Hole lot quicker

Researchers claim lightweight, portable robot can automatically drill aircraft components faster and more cheaply. Siobhan Wagner reports.

A lightweight, portable robot is claimed to drill holes into aircraft components, such as wing spars, faster and cheaper than current technology.

Roptalmu was designed at Spain’s Fatronik-Tecnalia technology centre for Airbus España to move over aircraft components while they are fixed to a tool holder. The robot differs to other, heavier drilling machines, that are fixed to the floor.

The device is made up of an automatic moving platform and a three-axis drilling robot. Once the platform is positioned near the part to be machined, the robot fixes itself to the tool holder of the part and automatically moves over it. Roptalmu uses a set of sensors and control software to drill every point that needs to be worked automatically and safely.

The researchers designed the machine so it can drill a range of materials, including aluminium, titanium and carbon fibre.

A key feature of Roptalmu is its portability, said Valentin Collado, Fatronik-Tecnalia’s robot project manager. ‘If the production system is fixed to the floor, like traditional machinery, it is very expensive and time demanding to re-allocate it throughout the shop floor,’ he said.

‘Moreover, with a small and portable system such as Roptalmu, the production system is moved to the aerospace part to be manufactured, instead of moving these big components to the fixed-to-the-floor machine as happens now.’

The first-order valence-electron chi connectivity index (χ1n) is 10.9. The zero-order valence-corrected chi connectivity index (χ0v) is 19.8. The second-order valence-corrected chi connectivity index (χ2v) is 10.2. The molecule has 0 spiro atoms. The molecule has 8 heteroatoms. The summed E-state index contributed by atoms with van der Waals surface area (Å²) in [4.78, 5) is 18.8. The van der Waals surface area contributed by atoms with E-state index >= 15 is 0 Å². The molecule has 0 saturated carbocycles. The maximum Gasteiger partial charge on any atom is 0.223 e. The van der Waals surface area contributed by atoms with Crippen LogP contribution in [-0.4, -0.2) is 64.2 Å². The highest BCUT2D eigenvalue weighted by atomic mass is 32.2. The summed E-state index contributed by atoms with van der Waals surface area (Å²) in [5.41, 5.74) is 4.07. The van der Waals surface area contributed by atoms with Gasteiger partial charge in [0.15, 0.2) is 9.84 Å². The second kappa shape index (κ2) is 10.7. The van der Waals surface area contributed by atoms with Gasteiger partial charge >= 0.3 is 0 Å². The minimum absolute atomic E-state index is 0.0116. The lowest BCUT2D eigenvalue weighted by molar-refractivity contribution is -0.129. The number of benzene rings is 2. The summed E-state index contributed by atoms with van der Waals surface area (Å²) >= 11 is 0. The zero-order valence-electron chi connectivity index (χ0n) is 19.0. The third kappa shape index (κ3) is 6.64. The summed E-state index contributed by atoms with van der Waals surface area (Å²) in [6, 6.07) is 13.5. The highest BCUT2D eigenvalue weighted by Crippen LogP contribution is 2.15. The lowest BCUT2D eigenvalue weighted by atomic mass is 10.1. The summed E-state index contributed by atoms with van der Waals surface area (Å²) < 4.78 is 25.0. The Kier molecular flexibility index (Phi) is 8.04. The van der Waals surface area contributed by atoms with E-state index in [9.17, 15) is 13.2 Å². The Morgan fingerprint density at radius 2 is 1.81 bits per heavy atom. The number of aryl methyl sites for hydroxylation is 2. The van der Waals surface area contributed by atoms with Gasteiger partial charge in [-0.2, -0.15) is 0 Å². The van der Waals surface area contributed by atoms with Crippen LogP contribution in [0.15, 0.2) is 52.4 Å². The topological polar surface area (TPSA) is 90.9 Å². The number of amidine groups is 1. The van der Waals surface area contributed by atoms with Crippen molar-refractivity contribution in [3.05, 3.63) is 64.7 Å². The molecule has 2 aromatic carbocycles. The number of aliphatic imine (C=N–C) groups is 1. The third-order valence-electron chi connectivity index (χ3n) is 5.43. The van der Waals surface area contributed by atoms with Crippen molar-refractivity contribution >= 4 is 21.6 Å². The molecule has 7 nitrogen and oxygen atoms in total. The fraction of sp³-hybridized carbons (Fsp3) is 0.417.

Collado said a conventional heavy machine that can do the same job as Roptalmu could weigh 15 tonnes and require large amounts of electrical energy to move each of its axes. ‘Roptalmu weighs only three tonnes,’ he said, adding that it requires only a small fraction of the energy to move its axes. ‘Hence, Roptalmu is also an eco-efficient production system,’ he said.

In addition to its lighter weight and portability, the other main advantage of the robot is its full automatic capabilities. This is particularly important for large aircraft parts, which must be drilled with thousands of holes for assembly. Traditionally this has only been done with manual or semi-automatic tools.

‘There have been various attempts to develop portable systems — made up of a moving platform with a commercial anthropomorphic robot on top of it — to do a similar job as Roptalmu,’ said Collado.

‘However, these are not accurate and robust enough to reach the high quality required. Therefore the main technical challenges at the beginning of this project were to develop a portable, lightweight production system that fulfilled the accuracy required by the aerospace standards, and could also bear the efforts of the drilling reaction forces.’

He claimed Roptalmu is as accurate as any heavy traditional heavy machine.

The prototype development costs of the Roptalmu robot were shared by project partners Fatronik-Tecnalia and Airbus España. The next step for the team is to manufacture the robot industrially.

Collado said his group is negotiating with several machinery manufacturers that are interested in the robot’s industrialisation in three to four months.

Hugo Martinez de Lahidalga, the Fatronik-Tecnalia projects and marketing manager, said the use of Roptalmu would not be limited to the aerospace production industry. He said it could also be used in the renewable energy, shipping and construction sectors — anywhere, in fact, where large components need to be handled.

Weighing in at only three tonnes, Roptalmu can be moved to the part to be worked on